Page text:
arrows showing cuckoo eggs

The egg shell is formed in the mothers oviduct and its pattern controlled by her genes. If she inherited the genes for shell colour and pattern from both parents, as in most bird species, then she could end up laying eggs which were a blend of different morphs. These would be rejected. An alternative would be for males to breed only with the corresponding morph of females, and this would cause the different morphs to gradually split into separate species (this does not seem to be the case). There is strong evidence that the different morphs are in fact sex linked traits; that is the genes specifying them are carried on the W chromosome (the sex determining chromosome in birds, passed from mother to daughter), so males can mate with any females without effecting the egg shell traits.

It is all very well to lay eggs that perfectly mimic an egg shell type, but how does a female know which species she mimics and therefore where to lay her eggs. For example does she lay a practice egg, and then go out on the hunt for similar looking eggs? One interesting study points at quite a different mechanism. Actually cuckoos quite often get it wrong, laying in the incorrect species’ nest. In these cases she is more likely to lay in a similar nest, than a nest containing similar eggs. It seems she is entirely unconscious of her cleverly disguised eggs, but is simply imprinting on the nest type she hatched in and choosing to lay there.

Lack of Chick Mimicry?
Whilst egg colour and pattern are closely mimicked, other aspects are not (at least in the common cuckoo). So for example the cuckoo eggs tend to be slightly larger and more rounded. It has been found that mimicking the egg size exactly doesn’t make the host more likely accept them. The larger egg size is an advantage to the cuckoo as it means a larger chick hatches, which can expel the other eggs from the nest. Another aspect that does not seem to be mimicked is chick appearance.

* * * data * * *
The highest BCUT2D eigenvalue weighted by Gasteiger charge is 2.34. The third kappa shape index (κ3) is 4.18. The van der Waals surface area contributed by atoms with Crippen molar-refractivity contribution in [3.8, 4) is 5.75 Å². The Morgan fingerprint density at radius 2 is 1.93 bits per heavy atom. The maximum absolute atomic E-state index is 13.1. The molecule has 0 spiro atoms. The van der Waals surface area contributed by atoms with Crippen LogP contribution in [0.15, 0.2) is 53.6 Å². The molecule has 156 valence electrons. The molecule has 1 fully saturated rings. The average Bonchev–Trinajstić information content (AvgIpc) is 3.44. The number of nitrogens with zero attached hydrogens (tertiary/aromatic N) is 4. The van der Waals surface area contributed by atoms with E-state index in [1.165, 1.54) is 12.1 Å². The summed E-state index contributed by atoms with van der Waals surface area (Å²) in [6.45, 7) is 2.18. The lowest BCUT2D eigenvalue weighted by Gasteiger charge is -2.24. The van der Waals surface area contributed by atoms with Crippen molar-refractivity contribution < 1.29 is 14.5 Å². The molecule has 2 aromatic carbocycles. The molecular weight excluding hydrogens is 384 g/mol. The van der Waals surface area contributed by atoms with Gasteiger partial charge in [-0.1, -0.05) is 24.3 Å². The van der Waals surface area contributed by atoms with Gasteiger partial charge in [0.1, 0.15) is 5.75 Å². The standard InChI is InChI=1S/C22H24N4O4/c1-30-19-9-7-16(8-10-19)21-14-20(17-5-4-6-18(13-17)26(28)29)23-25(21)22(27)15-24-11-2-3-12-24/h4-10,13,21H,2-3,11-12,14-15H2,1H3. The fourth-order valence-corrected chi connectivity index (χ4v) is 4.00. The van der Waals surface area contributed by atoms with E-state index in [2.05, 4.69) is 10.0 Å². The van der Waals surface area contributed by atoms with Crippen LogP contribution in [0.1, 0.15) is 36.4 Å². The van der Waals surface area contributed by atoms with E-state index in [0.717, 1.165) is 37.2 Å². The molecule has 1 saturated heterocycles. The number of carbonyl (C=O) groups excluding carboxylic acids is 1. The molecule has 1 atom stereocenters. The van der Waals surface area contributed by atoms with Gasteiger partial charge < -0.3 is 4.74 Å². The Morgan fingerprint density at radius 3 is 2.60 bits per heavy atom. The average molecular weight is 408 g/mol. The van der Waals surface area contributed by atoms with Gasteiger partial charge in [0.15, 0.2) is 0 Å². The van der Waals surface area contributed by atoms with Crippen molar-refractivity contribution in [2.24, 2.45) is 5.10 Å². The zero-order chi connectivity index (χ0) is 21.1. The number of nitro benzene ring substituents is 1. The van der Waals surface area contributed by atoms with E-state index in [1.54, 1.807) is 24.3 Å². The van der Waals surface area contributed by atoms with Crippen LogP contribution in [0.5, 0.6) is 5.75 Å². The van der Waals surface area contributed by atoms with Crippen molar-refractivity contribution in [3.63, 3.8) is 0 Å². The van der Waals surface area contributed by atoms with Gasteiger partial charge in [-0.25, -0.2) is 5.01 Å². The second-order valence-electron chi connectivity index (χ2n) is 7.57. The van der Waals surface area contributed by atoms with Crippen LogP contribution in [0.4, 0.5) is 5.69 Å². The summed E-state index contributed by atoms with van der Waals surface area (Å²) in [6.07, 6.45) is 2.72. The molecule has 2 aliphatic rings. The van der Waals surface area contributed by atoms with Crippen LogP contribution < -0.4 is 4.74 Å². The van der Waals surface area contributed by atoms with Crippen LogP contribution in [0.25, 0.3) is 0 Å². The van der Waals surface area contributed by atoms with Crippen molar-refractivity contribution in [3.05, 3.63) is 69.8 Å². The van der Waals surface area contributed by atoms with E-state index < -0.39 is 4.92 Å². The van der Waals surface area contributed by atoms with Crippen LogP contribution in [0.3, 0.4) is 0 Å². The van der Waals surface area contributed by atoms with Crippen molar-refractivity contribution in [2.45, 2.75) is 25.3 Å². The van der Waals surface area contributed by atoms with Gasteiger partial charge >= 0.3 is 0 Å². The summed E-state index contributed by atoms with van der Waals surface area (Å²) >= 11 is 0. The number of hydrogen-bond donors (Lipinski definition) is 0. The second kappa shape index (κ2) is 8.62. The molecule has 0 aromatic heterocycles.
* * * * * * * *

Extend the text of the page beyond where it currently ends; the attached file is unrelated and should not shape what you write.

The type of mimicry adopted by the parasite is likely to depend upon the rejection mechanisms evolved by the host. So for example, in Australia, superb fairy-wrens have evolved to spot parasitic chicks. In response they desert their nest and start a new one elsewhere, a strategy used when the host is too small to remove the egg or chick. In this case the Horsfield's bronze-cuckoo chick is better than other brood parasites at fooling the superb fairy-wren. The scientists who have studied this example originally proposed it to be purely down to the ability of the cuckoo to mimic the call of the host brood. Recently they have found evidence that the Horsfield's bronze-cuckoo chicks also mimic their hosts visually.

In the case of Hume’s yellow-browed leaf warbler, it seems to have won its battle against cuckoo species (at least for now). As well as being highly aggressive towards adult cuckoos, it also expels their eggs, but is unusual in that it is not too bothered by what colour eggs it finds in its nest, but rather by the egg size. Its strategy is to reject any egg whose size differs from the others (Karen Marchetti has tried replacing all the eggs with larger mimics and in this case they are accepted). So why has the common cuckoo failed to mimic the egg size? Perhaps if a cuckoo matched its egg size to those of the warbler, the cuckoo chick would be too small to remove the hosts chicks, so reducing the benefit of the parasitism.